Greg Baugues

Farming Rocks!

God the Creator had made man into His own image, and that meant that every man and woman who dwelt under God’s light was a creator of some kind, a person with an urge to stretch out his hand and shape the world into some rational pattern. -Stephen King, The Stand

At first, the hardest part of the work on Josep’s farm was getting him to give it to us. He was such a gracious host that he always insisted that we take time for ourselves. It was a nice gesture, but when we weren’t working, we were bored and cold. As we settled in and got more comfortable with each other, Josep found ways for Rachel and I to be useful aside from cooking dinner.

I was struck by how much of farm work is picking up something from one spot and stacking it in another. I suppose that’s the nature of most manual labor: reducing entropy. Each morning, while I was feeding the cows, Rachel cleaned the stables. This involved shoveling caca into piles that were loaded into the tractor and then dumped onto a mound in the middle of the field, later to be used as fertilizer.

We spent one morning separating chicken wire from the wood of a broken down rabbit coop that I named Tetanus City, and stacked the wood for use in the fireplace. The next day Josep and I gathered more firewood from the forest, and stacked it in large piles by the house. There were two days where Rachel and I created a wall from a pile of used bricks sitting in the middle of the newly constructed stables.

In Spring, Josep will plow the pasture and plant grass. The field is full of rocks, some as big as my thigh. If they are not moved out of the field, they will break the machinery used to plow it.

Like a lot of office work, the task itself wasn’t difficult. The difficulty was staying motivated. Recognizing this early on, I came up with a brilliant solution: Rock Golf. I built a ring and scored points by throwing rocks at it (using Whose Line is it Anyway scoring). I figured this would keep me entertained long enough to forget that I was simply moving rocks from one spot to another.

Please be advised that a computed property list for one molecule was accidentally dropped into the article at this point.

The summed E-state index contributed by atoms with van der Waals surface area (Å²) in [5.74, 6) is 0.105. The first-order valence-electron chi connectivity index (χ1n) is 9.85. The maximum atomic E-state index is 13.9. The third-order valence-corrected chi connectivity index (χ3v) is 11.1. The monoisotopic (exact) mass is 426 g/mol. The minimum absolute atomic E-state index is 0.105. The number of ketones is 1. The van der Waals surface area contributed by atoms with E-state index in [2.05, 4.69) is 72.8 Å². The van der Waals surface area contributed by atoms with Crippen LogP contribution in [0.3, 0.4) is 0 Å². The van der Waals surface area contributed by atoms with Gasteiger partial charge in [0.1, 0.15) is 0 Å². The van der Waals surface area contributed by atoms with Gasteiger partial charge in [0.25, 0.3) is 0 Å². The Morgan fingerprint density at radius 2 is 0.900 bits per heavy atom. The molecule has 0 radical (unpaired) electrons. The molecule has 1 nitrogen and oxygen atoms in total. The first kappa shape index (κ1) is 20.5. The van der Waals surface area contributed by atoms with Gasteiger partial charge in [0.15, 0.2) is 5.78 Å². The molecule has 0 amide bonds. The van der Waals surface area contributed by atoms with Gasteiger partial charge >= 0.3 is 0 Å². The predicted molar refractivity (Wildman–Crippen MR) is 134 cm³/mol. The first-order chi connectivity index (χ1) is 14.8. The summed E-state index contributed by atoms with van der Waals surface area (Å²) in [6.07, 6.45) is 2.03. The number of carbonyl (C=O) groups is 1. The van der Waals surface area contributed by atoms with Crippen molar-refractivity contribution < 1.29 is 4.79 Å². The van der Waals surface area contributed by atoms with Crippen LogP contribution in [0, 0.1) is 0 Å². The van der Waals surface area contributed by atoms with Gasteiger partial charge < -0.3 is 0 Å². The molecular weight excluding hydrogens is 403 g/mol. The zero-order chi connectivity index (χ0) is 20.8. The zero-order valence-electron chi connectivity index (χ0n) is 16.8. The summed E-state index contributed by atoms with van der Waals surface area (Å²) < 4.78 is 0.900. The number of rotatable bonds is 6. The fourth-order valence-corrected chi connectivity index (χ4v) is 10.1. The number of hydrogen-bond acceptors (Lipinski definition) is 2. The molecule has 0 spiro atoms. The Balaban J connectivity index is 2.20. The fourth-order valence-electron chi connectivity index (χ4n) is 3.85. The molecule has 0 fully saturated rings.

I thought I was pretty smart. But then, as also happens in the office, someone came along and pissed all over my idea.

After my ego subsided, I realized that Rock Golf wasn’t such great idea. There’s a reason why golf balls are round and fairways are manicured. Also, I really, really suck at throwing things from more than 15 feet. Especially heavy rocks. But by this point I had started to build something, and started to wonder how big I could make my “hole”.  ”Picking up rocks” became reframed as “gathering raw materials for construction”.

The work was so peaceful – being out in the field with the cows, listening to their bells, getting to know their personalities (watch the video below). Most are curious, some are grumpy, a few are quite affectionate. Over three days, I probably spent 12 hours in the field working on my rock project. A quarter of that time I was building my castle, which provided no real value to Josep over simply dumping the rocks into a pile.

Maybe it was a waste of time – a selfish indulgence. But finding a way to keep it interesting caused me to put in more effort, be more invested, and ultimately collect more rocks. The drudgery of menial labor is lessened when endured for the purpose of creation.

 

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